Appeal from order of Court of Common Pleas of Delaware County, June T., 1968, F-14-254, in case of Commonwealth ex rel. Edna H. Smith v. Charles Smith.
Charles F. Mayer, for appellant.
Anna Iwachiw Vadino, Assistant District Attorney, with her Ralph B. D'Iorio, Assistant District Attorney, and Stephen J. McEwen, Jr., District Attorney, for Commonwealth, appellee.
Wright, P. J., Watkins, Montgomery, Jacobs, Hoffman, Spaulding, and Cercone, JJ. Opinion by Cercone, J. Concurring and Dissenting Opinion by Montgomery, J.
On February 21, 1969, Charles Smith was ordered to pay $40.00 per week for the support of his wife and one child Claudine, $15.00 for his wife and $25.00 for his daughter. In addition he was ordered to pay any necessary medical expenses of his daughter and the mortgage on the jointly owned home in which his wife and daughter resided. The mortgage payment was then $59.00 monthly, and his salary was then $116.72 a week. His wife was at that time earning $35.00 per week.
On August 8, 1969, the husband petitioned the court to vacate the order as to the daughter since she had graduated from high school. On September 17, 1969, the wife petitioned for an increase in the order of support. At this time, the husband's salary was $127.32 per week and the mortgage payments had increased to $65.00 monthly. The wife's earnings had increased to $48.00 weekly, and the daughter was attending Delaware State College, in Dover, Delaware. After a hearing in the matter on October 10, 1969, the court below refused to vacate the order as to the daughter and increased the
order for the wife by $2.50, thus ordering the husband to pay a total of $42.50 per week, $17.50 for his wife and $25.00 for his daughter.
The husband has appealed to this court contending: (1) that he made no agreement to send his daughter to college; (2) that in the absence of such agreement his financial condition does not warrant an order for the payment of such college education; and (3) that it was an abuse of discretion for the court to increase the order of support in favor of his wife.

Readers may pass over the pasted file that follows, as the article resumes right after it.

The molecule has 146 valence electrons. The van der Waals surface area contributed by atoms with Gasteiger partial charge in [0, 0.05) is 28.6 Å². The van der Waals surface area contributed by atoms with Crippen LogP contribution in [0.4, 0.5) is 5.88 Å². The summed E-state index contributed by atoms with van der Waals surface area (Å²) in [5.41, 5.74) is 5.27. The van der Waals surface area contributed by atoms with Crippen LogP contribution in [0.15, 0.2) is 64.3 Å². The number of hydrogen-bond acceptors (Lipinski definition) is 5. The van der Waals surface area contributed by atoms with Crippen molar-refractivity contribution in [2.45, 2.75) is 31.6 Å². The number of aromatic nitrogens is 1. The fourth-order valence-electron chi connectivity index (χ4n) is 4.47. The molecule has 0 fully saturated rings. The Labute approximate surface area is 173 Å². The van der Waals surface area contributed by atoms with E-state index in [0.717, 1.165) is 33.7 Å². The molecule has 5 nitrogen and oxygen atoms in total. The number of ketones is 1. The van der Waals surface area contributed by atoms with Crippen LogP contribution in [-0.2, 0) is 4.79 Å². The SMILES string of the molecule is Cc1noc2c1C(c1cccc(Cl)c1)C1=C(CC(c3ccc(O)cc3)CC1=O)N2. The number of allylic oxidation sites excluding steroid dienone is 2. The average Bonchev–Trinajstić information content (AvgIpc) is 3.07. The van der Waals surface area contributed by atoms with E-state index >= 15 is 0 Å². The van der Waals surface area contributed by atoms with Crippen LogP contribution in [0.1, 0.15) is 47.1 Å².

Appellant's own testimony, as it appears on record in the transcript of the proceedings, reveals that he did in fact promise to send his children to college; that he had sent another daughter to college and was sending his son to business school but his wife had him transferred to a southern college not of appellant's liking. The record reveals that he did want his daughter to attend college and that his objection was not that he could not afford a college education but that he did not choose the college she was attending. Appellant testified: "A. I don't object to her going to college. I had her on her way to college, and she*fn* has messed up two children going to college. Q. How would she mess up two children going to college? A. I had a boy, who I had in business school in Philadelphia. She took him out and sent him to Shaw in North Carolina. Today I don't know where he is. And, I was paying for him, and he would have gotten a degree. Today he is in a third rate college, and I don't think he will ever graduate from it. Q. Did you go to college? A. No, sir. My parents didn't have enough money to send me to college, but I promised them all I would send them to college. Q. What is wrong with the school where your -- A. Because she was supposed to go to Temple University. That's right. I had been working on a
scholarship. She was to go to Temple, and that is why she switched her. She switched her at Christmas. Q. If your daughter were transferred to Temple University, would you object to that? A. No, sir. Q. You would not? A. No, sir." Mr. Smith: "Do I have any right to say where this child goes to school? I don't need no Court to tell me about sending my child to school. I want them to have an education. I was the one who sent the girl through college. I sent her. She was supposed to go to Temple. She started at Temple for ...